Jenkins Slaves on Azure

The beauty of having Jenkins on Azure is that you really don’t have to manually configure Jenkins slaves unless you have complex requirements. By creating a job with a label “linux” or “win”, Azure automatically creates a slave for you and executes the job. Let’s see a very simple case.

  1. Click New Item.
  2. Create a Freestyle project with the name “linux-test”. Click OK button at the bottom of the screen to proceed.
  3. Click New Item.
  4. Create a Freestyle project with the name “linux-test”. Click OK button at the bottom of the screen to proceed.
  5. In the configuration screen, enter “linux” in Restrict where this project can be run.
  6. Select “Execute shell” task from Build section.
  7. Enter the following script in Command.
    echo "Hello from Azure Linux Jenkins slave!"
    cat /etc/os-release

  8. Click Save to commit the change.
  9. Click “Build Now” button .
  10. When you do, you will see a message in the Build History section saying that “(pending–‘Jenkins’ doesn’t have label ‘linux’)”. Don’t get deceived by the message. Actually, Jenkins and Azure are working very hard in the background to provision a Linux VM slave. You will start to see something like the following image after a little while.
  11. After provisioning is done, the job is executed successfully. If you take a look at the console log, you will see something like the following.
Started by user hogehogehoge
Building remotely on linux-agentfbcb70 (linux) in workspace /home/agentadmin/workspace/linux-test
[linux-test] $ /bin/sh -xe /tmp/
+ echo Hello from Azure Linux Jenkins slave!
Hello from Azure Linux Jenkins slave!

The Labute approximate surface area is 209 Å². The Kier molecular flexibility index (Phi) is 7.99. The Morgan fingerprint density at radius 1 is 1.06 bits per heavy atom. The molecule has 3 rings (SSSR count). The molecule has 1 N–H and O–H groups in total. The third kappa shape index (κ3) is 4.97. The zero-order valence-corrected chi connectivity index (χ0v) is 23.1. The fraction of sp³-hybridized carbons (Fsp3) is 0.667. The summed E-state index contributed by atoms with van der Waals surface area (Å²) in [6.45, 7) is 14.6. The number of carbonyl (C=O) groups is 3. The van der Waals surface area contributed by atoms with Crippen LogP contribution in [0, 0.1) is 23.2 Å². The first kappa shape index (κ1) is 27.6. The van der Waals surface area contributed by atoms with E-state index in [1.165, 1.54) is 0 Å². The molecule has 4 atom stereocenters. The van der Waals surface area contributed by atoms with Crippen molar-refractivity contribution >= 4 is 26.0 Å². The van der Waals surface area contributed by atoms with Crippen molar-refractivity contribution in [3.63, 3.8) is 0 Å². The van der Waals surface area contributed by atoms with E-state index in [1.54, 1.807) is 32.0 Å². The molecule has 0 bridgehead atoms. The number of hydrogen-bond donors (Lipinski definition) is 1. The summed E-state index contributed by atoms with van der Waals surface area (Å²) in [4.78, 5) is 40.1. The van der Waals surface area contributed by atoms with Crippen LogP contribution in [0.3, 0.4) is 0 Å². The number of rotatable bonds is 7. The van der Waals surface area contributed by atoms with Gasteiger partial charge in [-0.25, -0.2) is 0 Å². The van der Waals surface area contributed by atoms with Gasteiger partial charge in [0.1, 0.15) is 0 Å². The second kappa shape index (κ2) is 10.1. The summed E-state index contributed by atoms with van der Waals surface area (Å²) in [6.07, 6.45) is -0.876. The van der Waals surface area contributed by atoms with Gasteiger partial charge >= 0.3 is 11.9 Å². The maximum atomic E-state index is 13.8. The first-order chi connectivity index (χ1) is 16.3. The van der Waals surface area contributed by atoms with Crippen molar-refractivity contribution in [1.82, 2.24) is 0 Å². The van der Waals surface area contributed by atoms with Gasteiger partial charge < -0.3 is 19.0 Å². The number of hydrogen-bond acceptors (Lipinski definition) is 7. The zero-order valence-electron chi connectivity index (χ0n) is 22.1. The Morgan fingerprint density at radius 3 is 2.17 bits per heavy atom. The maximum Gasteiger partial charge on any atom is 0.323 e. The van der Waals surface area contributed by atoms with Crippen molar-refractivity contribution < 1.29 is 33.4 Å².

+ cat /etc/os-release
VERSION="16.04.6 LTS (Xenial Xerus)"
PRETTY_NAME="Ubuntu 16.04.6 LTS"
Finished: SUCCESS

The agents provisioned by the Jenkins job stay around for a while and accept requests as needed but when there is no job to do for a while, the system automatically decommissions the agents.

How is this possible? How does Jenkins know how to provision Linux and Windows agent? Let’s take a look at Manage Jenkins section.

However you want to provision the VM agents, it’s configurable on this screen.

By default, Jenkins on Azure is configured to provision Linux and Windows automatically. This means that the more agents it needs, the more agents it automatically adds in the pool and as requests die down, the system automatically decommission them. This is really cool in a sense that you are not really wasting resource on Azure when the VM agents are not used as much.

If you take a look at Cloud Statistics in Manage Jenkins section, you will see the history of the automatically provisioned VM agents.

Managing slaves can be troublesome based on the loads but Jenkins on Azure makes it very easy and scalable.

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